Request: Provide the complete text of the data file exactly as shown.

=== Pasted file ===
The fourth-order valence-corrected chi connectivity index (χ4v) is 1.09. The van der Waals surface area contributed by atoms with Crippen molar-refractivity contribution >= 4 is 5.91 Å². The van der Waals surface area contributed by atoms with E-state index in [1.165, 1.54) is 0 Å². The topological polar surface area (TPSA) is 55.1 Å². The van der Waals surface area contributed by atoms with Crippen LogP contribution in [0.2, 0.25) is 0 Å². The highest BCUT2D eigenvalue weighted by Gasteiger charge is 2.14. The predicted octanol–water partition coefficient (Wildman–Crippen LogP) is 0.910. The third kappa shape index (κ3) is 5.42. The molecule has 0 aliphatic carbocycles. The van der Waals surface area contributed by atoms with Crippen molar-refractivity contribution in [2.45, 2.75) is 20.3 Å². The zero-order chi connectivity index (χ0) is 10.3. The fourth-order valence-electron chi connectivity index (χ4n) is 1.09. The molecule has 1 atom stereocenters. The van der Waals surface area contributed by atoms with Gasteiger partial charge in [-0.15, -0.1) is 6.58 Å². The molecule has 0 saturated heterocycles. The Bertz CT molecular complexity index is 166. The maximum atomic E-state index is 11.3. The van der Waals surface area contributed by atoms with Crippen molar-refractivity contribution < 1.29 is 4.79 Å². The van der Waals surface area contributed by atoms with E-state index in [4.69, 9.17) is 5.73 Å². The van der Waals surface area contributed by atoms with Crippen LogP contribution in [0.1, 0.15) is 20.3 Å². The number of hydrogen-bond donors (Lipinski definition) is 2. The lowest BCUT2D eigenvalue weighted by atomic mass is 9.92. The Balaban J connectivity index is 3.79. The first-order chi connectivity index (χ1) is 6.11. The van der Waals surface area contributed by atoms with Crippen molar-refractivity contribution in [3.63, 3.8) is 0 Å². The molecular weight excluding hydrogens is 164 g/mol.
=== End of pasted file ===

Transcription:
The fourth-order valence-corrected chi connectivity index (χ4v) is 1.09. The van der Waals surface area contributed by atoms with Crippen molar-refractivity contribution >= 4 is 5.91 Å². The van der Waals surface area contributed by atoms with E-state index in [1.165, 1.54) is 0 Å². The topological polar surface area (TPSA) is 55.1 Å². The van der Waals surface area contributed by atoms with Crippen LogP contribution in [0.2, 0.25) is 0 Å². The highest BCUT2D eigenvalue weighted by Gasteiger charge is 2.14. The predicted octanol–water partition coefficient (Wildman–Crippen LogP) is 0.910. The third kappa shape index (κ3) is 5.42. The molecule has 0 aliphatic carbocycles. The van der Waals surface area contributed by atoms with Crippen molar-refractivity contribution in [2.45, 2.75) is 20.3 Å². The zero-order chi connectivity index (χ0) is 10.3. The fourth-order valence-electron chi connectivity index (χ4n) is 1.09. The molecule has 1 atom stereocenters. The van der Waals surface area contributed by atoms with Gasteiger partial charge in [-0.15, -0.1) is 6.58 Å². The molecule has 0 saturated heterocycles. The Bertz CT molecular complexity index is 166. The maximum atomic E-state index is 11.3. The van der Waals surface area contributed by atoms with Crippen molar-refractivity contribution < 1.29 is 4.79 Å². The van der Waals surface area contributed by atoms with E-state index in [4.69, 9.17) is 5.73 Å². The van der Waals surface area contributed by atoms with Crippen LogP contribution in [0.1, 0.15) is 20.3 Å². The number of hydrogen-bond donors (Lipinski definition) is 2. The lowest BCUT2D eigenvalue weighted by atomic mass is 9.92. The Balaban J connectivity index is 3.79. The first-order chi connectivity index (χ1) is 6.11. The van der Waals surface area contributed by atoms with Crippen molar-refractivity contribution in [3.63, 3.8) is 0 Å². The molecular weight excluding hydrogens is 164 g/mol.